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If you are talking about those travel wheelchairs (the ones that have four small wheels), yes they are incredibly difficult to push over carpet. Actually I wouldn't recommend them for anything. IMHO, they are a piece of worthless junk.

 

But a standard wheelchair is much easier (although not as easy as a scooter). Also in a standard wheelchair (with large wheels) the user can push him or herself, depending on their upper body strength and range of motion. This not only gives them more of a sense of independence, but it also means they can go wherever they want whenever they want without a "pusher".

 

Scooters have their down-sides too. First, you need an accessible cabin (most won't fit through the doorways of standard cabins, which is not the case with a semi-ambulatory person and a folding wheelchair). Second, sometimes they are difficult or impossible to get on tenders. Third, sometimes they are too long for many public transportation lifts (some trains in the UK won't even allow them). Fourth, they tend to bottom out in steep curb cuts and ramps (very prevalent in the Caribbean). And fifth, you can't wheelie up a curb or over a raised threshold (again something you will face in the Caribbean).

 

But some people love them. Each device has it strong (and weak) points. Except for those stupid little travel chairs with small wheels -- they are not good for any purpose whatsoever.

 

Candy

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Queenie, yes we did rent the one with the little wheels & I'm totally with you on their uselessness. Do you know whether the folding electric chairs "bottom out" the way scooters do on steep curbs & ramps? If not, maybe that would be a better way to go. Speaking personally, I don't have enough energy to push myself in a manual chair. On our cruise we met woman with a Shoprider Scootie that was 17" wide, 37"-40" long & would fit many places larger scooters wouldn't. I believe she said she'd even taken it to Europe with her. Not sure about the Caribbean. She said that if she takes a "run at" ramps & things she can get over them. This scooter comes apart in 3 pieces, fits in car trunks, & weighs only about 82 lbs. so I was impressed with the portability of it. I've never tried a scooter so don't know if I'd have enough upper body strength for it. If not it'll have to be the folding electric chair instead, but they are definitely heavier.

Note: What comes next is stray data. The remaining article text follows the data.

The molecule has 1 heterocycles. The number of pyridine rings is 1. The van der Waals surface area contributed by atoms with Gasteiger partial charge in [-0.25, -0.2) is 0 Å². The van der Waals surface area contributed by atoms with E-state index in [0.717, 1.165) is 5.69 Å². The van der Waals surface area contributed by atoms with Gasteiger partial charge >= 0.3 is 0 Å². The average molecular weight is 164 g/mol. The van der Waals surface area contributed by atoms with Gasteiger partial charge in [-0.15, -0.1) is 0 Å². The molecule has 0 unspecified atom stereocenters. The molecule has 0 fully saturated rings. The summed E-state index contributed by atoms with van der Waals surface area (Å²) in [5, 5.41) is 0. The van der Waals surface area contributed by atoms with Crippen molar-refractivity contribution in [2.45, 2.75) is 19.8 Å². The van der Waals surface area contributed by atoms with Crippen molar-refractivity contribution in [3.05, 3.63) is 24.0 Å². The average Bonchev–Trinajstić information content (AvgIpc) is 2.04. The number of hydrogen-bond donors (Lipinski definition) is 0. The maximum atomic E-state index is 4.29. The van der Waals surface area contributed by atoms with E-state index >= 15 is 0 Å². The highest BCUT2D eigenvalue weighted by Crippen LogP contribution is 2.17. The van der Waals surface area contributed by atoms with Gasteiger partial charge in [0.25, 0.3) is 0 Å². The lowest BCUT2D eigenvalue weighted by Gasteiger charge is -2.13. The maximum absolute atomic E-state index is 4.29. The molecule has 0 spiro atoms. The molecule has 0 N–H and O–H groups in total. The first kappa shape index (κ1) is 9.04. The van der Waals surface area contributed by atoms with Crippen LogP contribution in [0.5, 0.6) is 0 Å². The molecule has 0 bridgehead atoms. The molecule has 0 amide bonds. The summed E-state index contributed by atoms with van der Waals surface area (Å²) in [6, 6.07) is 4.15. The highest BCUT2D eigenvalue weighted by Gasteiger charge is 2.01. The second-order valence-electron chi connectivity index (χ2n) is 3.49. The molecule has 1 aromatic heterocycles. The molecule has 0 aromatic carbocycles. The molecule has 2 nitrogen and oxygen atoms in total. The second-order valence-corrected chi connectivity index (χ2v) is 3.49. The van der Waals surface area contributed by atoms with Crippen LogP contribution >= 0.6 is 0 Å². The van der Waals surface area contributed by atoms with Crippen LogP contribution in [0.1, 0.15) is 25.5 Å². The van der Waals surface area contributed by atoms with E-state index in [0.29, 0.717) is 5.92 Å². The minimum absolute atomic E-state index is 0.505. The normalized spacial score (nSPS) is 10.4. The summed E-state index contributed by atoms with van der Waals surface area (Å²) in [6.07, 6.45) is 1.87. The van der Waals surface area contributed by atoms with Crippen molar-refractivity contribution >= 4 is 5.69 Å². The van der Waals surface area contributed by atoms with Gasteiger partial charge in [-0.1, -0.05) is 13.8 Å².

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Riana.....etal.

 

I couldn't help but chime in and let you know of our 99% positive experience.

 

My wife has been severely incapacitated since Jan 2003. She uses a 180lb electric w/c. Prior to the disasterous events we were avid cruisers.

 

I decided that the 21 meals of a seven day cruise and the 30 meals of a ten day cruise that I would not have to prepare were well worth the cost (and effort). (Let alone cleaning up, making beds, etc.) Plus the entertainment at hand.

 

We sailed the Millennium in March, The Mariner of the Seas July and are scheduled to sail 11 days on the Summit in December.

 

Cruising again was wonderful and everything we hoped it would be.